Christine Grand is a registered midwife working in a labour ward at a hospital in Newport, South Wales.
Christine combined her passion for women’s rights with her desire to work in a caring profession to become a midwife. Having grown up in Stoke-on-Trent, Christine originally moved to Wales to care for her mother, but it turned out to be the best thing she could have done for her career and her family.
“While I was pregnant with my first child I saw first-hand the impact a midwife can have on a mother to be and her family, there were huge variations between the types of care I received – I had some amazing midwives, and some that made the whole process difficult. It was because of this that I wanted to become a midwife - women are at their most vulnerable throughout pregnancy and they deserve the best care possible. Becoming a midwife also combined two of my interests; women’s rights and the caring profession.
“I went back to college at twenty-eight to study an access to university course for 2 years. This was needed as I didn’t have the academic qualifications for university. I was pregnant for a portion of it so it was quite a challenge. After that, I applied to study midwifery at the University of the West of England (UWE). I didn’t get in the first time, so I did a counselling course for a year, which has added to my skillset and improved my abilities as a midwife. It helped me to better understand how to talk to women and families to get the most out of them and make their hospital experience the best it could be.
“I moved to Wales in 2006 to help care for my mother. It all happened very quickly, my family and I pretty much decided to up and go and that was it. It was scary, but it was what was needed at the time and we worked together as a family to build our new life in Wales.
“I started working in Newport in 2007, and instantly saw a huge difference to my training hospital in Bristol. I trained in an exceptional hospital, but there was an established hierarchy and I didn’t feel like I could step out of ‘my place’. From what I’ve seen in Wales, everyone is treated equally, regardless of grade, and has the opportunity to develop and progress their career. I feel supported both on a personal and professional level in Wales. At my current hospital, debate over methods of treatment and patient care is encouraged. We look at the evidence for the suggested approaches and consider which would be better for the situation in front of us. This also improves communication between us, women and families - as we are confident in the planned approach to care.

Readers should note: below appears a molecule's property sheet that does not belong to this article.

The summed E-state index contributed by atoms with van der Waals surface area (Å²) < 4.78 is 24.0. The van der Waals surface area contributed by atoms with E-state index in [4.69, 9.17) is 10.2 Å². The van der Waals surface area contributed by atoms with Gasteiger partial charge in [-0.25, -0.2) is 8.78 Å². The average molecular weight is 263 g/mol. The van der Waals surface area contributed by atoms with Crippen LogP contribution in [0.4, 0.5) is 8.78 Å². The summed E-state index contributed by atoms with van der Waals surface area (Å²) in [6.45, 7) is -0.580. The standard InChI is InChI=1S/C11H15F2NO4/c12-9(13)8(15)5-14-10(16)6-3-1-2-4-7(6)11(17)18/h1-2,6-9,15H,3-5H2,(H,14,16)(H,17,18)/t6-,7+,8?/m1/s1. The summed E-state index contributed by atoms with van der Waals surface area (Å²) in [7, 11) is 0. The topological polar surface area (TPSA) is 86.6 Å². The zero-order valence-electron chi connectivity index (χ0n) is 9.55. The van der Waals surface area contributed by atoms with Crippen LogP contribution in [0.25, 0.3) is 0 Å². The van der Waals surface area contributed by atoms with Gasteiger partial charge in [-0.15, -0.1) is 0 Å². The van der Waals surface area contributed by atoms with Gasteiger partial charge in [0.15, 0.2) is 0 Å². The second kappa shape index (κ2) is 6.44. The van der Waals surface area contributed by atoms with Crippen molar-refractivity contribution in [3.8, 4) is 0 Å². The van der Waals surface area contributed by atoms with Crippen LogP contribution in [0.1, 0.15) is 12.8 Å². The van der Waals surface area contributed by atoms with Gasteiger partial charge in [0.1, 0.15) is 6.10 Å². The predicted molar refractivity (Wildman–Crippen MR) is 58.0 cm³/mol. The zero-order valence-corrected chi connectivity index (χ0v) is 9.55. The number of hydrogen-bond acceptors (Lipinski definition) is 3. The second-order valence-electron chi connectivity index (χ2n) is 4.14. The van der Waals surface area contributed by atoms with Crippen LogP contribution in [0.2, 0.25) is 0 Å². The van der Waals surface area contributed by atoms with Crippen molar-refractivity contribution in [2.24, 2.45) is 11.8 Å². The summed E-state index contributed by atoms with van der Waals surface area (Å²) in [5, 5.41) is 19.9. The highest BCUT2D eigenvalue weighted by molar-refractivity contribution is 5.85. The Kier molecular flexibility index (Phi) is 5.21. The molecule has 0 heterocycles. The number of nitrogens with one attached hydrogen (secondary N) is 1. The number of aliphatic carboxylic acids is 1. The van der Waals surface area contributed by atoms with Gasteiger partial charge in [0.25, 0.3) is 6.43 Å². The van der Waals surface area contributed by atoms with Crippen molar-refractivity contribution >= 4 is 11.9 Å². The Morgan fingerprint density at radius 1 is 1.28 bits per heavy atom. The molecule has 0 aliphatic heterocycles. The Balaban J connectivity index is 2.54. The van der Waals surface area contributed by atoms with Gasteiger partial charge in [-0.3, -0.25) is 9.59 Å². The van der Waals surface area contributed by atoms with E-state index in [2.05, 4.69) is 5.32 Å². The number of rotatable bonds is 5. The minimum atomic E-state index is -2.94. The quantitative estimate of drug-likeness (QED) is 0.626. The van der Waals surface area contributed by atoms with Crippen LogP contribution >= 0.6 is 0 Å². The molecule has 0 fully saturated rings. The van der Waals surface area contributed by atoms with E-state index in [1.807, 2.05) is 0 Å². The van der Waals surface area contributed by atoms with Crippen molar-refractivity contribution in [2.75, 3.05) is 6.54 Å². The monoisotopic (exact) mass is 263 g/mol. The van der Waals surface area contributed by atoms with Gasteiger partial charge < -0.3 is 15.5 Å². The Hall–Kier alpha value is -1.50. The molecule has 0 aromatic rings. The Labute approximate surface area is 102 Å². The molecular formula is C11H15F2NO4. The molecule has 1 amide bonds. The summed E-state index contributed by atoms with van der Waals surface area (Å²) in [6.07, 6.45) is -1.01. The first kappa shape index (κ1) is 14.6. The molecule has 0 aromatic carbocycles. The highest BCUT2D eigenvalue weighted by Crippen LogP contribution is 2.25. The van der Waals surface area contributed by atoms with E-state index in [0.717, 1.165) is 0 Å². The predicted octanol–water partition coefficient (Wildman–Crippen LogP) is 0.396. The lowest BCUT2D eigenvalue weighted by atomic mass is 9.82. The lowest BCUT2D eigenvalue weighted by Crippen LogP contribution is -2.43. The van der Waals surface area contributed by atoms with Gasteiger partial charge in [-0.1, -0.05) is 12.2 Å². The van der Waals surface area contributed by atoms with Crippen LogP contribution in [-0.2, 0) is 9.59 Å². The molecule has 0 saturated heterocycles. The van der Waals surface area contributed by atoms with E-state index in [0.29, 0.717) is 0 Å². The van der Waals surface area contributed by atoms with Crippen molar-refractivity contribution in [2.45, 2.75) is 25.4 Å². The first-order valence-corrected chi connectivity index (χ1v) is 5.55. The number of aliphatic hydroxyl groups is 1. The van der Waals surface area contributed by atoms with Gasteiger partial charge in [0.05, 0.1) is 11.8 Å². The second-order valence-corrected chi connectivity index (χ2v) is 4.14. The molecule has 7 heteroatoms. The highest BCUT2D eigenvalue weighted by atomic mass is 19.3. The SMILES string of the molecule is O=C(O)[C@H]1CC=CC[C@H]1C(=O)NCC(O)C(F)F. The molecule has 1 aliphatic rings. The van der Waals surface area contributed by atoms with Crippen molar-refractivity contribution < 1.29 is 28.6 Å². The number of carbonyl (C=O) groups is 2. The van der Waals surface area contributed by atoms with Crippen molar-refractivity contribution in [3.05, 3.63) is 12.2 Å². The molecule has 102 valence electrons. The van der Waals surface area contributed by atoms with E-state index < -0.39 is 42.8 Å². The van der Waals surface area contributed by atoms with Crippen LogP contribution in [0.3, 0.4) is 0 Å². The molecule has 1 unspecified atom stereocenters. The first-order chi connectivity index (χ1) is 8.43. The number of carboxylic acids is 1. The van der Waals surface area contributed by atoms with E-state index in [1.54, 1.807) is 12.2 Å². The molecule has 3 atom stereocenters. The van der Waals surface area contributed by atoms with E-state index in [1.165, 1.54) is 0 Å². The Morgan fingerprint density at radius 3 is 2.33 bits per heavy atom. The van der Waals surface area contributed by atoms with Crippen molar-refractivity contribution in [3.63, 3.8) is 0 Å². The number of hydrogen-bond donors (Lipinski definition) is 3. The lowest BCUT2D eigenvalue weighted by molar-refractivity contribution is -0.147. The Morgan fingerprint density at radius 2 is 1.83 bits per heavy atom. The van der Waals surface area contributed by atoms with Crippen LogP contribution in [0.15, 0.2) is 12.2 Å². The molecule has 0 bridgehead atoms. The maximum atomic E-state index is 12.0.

“It can be easy to accept that a more senior team member will know better than you, but that’s not always the case in woman centred care. We have specialised training, and more importantly, we probably know the mother to be, better. If you feel strongly about a certain course of action, you need to be involved in the discussion - I think that’s been my biggest challenge professionally, finding my voice. Working in Wales has helped me with this, as we’re encouraged to speak out, and ask when unsure - as there’s no such thing as a stupid comment or question. If you think it will help the mother to be, then you’re doing your job.
“My biggest accomplishment in my career is getting on the mentorship training scheme in Wales. I get to contribute to training the next generation of midwives and pass on what I’ve learned in my career. Seeing the young midwives blossom during their short time with me gets me excited for the rest of their careers, but also reminds me how far I’ve come myself. One trainee midwife jumps out in my memory… She had been really quiet and struggled with building relationships with women, something which is really important in our job. We were in the middle of a hard busy shift, with a lot of complex cases presenting. I had complete confidence in my mentee and able to confidently leave her for periods with the woman she was providing care to, whilst I helped my colleagues. When I returned, she had developed an amazing rapport with the woman and her family and supported her right through her labour. I’m still proud of her.
“Moving to Wales was a decision taken during a tough time - while my mother was ill - but it’s the best decision I’ve made and I wouldn’t change it for the world. As humans, we need to be in nature for the sake of our own mental and physical health, and opportunities to get outside are so easy to find in Wales. I love working on my allotment, which is just behind my house, and take every opportunity to spend some time on it – especially after a stressful day.
“I’ve found Wales so welcoming, there is no disparity between social classes and because it’s a small country it is much more inclusive and diverse than I experienced in England. My kids have such a great quality of life here, they get great schooling and we spend real quality time together. I now have a life I’m proud of, and I’m not sure that would have happened had I not moved to Wales.”